So I think as he came out of it, Linda gave him a sense of security and a feeling of protection and that is the main reason. I think another part of it may also have been he was also very serious about his marriage and making it work - and he knew himself and his sex drive, which was apparently pretty prodigious and figured it would be better if he kept his family around him to keep him honest as they say. 🙂  And I'm pretty sure Linda figured that was the best option too.  And before getting on Paul's case, let's just remember that rock musicians are known for sleeping around, it's not like "horrible Paul everyone else can be faithful why couldn't he".  It's because everyone else(well you know what I mean I'm not claiming 100% cheaters, I'm sure there are a few honest ones among them) could NOT do it either, and they wanted to avoid that trap.  Maybe you think George's solution of cheating frequently on his wives and his wives putting up with it was a better solution, but this is what worked for Paul and Linda.  

But IMO it wasn't so much to convince people she was a great musician(and he didn't try to do that for the most part, usually it was that she was good enough really) as being in the band gave her a reason be there, and in an active way, rather than a passive way.  They can't act like they didn't know what they were getting with your wife being part of the proceedings and decision making, if your wife was a member of the band before they were.  Really they both said as much, she was in the band because they loved each other and he wanted her there, not because she was the world's greatest musician, but on the other hand of course he was going to support her efforts to be supportive of him by NOT talking trash about her abilities.  Would we really expect him to insult her or rather that he would say nice things about her when it came up in the press and how does that equal "trying to convince everyone she's a great musician"? 

I don't think anyone gives more credence to her "slight" musical efforts, but those are the ones where she's treated rudely by those who take personal affront to her presence so people want to defend her.  Whereas her talents as a photographer are obvious, she's rarely insulted and so she doesn't need much defending in that area.  The squeaky wheel gets the oil as they say.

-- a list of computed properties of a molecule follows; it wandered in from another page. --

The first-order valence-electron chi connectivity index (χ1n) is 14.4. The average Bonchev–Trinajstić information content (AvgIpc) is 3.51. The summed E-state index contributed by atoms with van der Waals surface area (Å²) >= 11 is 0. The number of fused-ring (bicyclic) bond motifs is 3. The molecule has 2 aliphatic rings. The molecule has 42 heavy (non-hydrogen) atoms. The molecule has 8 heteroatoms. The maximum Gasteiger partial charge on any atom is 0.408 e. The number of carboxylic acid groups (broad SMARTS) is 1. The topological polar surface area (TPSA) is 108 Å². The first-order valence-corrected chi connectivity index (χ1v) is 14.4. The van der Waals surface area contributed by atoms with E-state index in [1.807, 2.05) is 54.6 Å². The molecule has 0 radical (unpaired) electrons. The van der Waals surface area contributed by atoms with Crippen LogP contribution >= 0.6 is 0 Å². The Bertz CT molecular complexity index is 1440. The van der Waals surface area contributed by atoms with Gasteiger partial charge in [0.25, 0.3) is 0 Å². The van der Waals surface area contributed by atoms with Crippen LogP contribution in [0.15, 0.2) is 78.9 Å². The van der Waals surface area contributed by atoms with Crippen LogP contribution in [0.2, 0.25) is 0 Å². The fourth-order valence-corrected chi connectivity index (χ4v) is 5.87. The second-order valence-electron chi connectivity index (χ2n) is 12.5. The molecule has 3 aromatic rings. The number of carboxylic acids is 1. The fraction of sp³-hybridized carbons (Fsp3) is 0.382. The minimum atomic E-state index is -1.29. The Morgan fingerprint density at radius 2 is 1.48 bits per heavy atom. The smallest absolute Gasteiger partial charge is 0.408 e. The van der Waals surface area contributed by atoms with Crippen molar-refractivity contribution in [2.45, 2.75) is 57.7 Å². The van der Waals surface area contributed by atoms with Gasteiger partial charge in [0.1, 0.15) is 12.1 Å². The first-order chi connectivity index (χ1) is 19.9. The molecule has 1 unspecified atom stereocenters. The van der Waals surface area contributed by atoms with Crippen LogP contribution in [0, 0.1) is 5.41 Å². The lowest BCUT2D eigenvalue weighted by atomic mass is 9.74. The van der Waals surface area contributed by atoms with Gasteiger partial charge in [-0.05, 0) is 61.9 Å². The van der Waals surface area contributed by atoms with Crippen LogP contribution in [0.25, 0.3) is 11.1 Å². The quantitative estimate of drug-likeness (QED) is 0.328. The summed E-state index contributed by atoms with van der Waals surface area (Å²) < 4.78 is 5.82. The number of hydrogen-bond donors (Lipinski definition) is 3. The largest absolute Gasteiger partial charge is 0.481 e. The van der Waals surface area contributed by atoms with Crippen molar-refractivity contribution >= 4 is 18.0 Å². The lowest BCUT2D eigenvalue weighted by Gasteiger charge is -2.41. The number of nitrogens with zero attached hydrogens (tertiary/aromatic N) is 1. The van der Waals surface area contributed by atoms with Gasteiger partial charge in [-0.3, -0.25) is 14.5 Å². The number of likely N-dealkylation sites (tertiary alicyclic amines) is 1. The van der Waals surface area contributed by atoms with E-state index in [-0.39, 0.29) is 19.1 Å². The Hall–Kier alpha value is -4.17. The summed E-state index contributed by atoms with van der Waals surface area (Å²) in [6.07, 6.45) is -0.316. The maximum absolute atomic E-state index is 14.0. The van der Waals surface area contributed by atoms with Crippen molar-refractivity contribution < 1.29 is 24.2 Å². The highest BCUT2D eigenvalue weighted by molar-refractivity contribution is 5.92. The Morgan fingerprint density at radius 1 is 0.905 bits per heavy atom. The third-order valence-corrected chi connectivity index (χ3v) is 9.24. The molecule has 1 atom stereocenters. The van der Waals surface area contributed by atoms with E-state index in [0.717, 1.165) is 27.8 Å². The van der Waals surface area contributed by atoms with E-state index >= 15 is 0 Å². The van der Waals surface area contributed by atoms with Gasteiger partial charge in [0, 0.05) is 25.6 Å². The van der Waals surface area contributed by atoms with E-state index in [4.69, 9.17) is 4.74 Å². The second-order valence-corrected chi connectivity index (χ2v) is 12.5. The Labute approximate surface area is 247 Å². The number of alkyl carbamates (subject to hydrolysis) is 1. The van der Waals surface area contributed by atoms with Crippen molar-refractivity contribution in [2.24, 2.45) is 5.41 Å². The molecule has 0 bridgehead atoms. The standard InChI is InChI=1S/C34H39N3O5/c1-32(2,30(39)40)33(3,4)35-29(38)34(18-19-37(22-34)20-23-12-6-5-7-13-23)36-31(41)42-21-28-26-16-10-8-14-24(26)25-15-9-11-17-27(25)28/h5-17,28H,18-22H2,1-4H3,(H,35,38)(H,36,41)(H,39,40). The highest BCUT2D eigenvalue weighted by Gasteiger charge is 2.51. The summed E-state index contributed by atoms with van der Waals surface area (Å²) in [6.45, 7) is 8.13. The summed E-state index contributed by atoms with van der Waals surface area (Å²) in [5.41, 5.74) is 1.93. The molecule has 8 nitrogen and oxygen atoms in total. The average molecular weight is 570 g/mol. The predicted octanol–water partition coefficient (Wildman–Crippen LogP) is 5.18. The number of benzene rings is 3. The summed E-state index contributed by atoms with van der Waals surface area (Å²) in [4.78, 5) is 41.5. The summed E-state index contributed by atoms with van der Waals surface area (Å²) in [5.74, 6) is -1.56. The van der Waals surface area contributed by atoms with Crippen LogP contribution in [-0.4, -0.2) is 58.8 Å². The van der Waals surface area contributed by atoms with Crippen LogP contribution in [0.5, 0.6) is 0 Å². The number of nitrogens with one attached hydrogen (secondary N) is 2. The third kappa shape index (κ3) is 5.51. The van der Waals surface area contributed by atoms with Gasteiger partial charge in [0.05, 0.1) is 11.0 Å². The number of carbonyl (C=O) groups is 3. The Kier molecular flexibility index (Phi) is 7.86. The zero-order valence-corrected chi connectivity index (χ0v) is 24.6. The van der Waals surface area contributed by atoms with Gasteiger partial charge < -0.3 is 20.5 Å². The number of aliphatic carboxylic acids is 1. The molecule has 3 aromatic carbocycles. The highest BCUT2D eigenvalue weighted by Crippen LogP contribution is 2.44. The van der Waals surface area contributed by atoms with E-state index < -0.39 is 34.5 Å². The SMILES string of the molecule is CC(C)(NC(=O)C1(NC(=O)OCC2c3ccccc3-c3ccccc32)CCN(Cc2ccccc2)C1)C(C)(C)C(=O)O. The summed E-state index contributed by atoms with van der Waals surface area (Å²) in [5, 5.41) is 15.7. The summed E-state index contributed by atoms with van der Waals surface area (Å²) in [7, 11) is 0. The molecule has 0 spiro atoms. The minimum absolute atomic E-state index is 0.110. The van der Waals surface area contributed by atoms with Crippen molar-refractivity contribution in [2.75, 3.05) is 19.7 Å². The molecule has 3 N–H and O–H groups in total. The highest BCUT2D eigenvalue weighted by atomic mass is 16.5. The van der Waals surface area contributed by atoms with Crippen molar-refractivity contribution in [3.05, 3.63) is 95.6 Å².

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Richard, Beatlebug
23 August 2018
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I heard RAM for the first time a few days ago. I'm not the biggest fan of it aside from four tracks that I've grown to love, and I gotta say that Linda's singing is something I really enjoy. It adds more interest to the song in my opinion, and isn't obnoxious like Yoko's singing.

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24 August 2018
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I've never seen Paul as the bad guy for breaking up the band. I don't believe that Yoko and Linda split the band musically - it was generally accepted that it was the end of the road and that the guys wanted to go their separate ways but I think they did a lot of harm to their friendship by their interference. Instead of the Beatles giving each other space it turned into such bitter acrimony. I don't doubt the Eastmans' reputation at all but American entertainment law is quite different from British law. I admit to not knowing all the ins and outs of this period.

I don't think it was greed but his insecurity over money was something where he was perhaps a little manipulated. I still think he became acquisitive, even inadvertantly. At the end the Beatles weren't poor and had more than enough (and still earning royalties as were other rock stars) to provide for their families once they had outgrown the fast cars, big houses stage. I know their assets were temporarily frozen, but otherwise any financial failures they suffered occured long after the break up and could happen to anyone.

I don't think an example such as George's womanizing would have been an acceptable solution to personal arrangements. There was no reason why Linda and the children couldn't be together with Paul on tour, and support him, but Linda being up on the stage was something altogether different. Paul wasn't a baby and many know what severe depression is like. After the mid 70s I don't think Linda really helped his music or his image except for Wings fans.

At the beginning the Beatles didn't know how long they would last. Ten years maybe. In reality they had success beyond their wildest dreams, which of course they had worked very hard for and deserved every bit of it. It's a pity that their managers let them down.

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I enjoy both Linda and Yoko. Yoko is more talented but Linda has a slightly more pleasing voice. 

I would enjoy Wings less if Linda weren’t a member.

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26 August 2018
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To me, Paul has the sort of voice that suits male harmonies better, or at least singing on his own. Shame that otherwise he is too easily accused of being saccarine. Just my opinion.

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Saltie said
To me, Paul has the sort of voice that suits male harmonies better, or at least singing on his own.  

Fair point; Paul's voice has a certain high/softness to it that you want to add a lower edge to it, like John's voice. However, I find the combination of Paul's soft tenor with the only slightly higher edge of Linda's voice interesting and enjoyable -- Linda's voice adds a certain shimmer to harmonies when used right.

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I very much like Linda's voice on RAM.  Great album....heart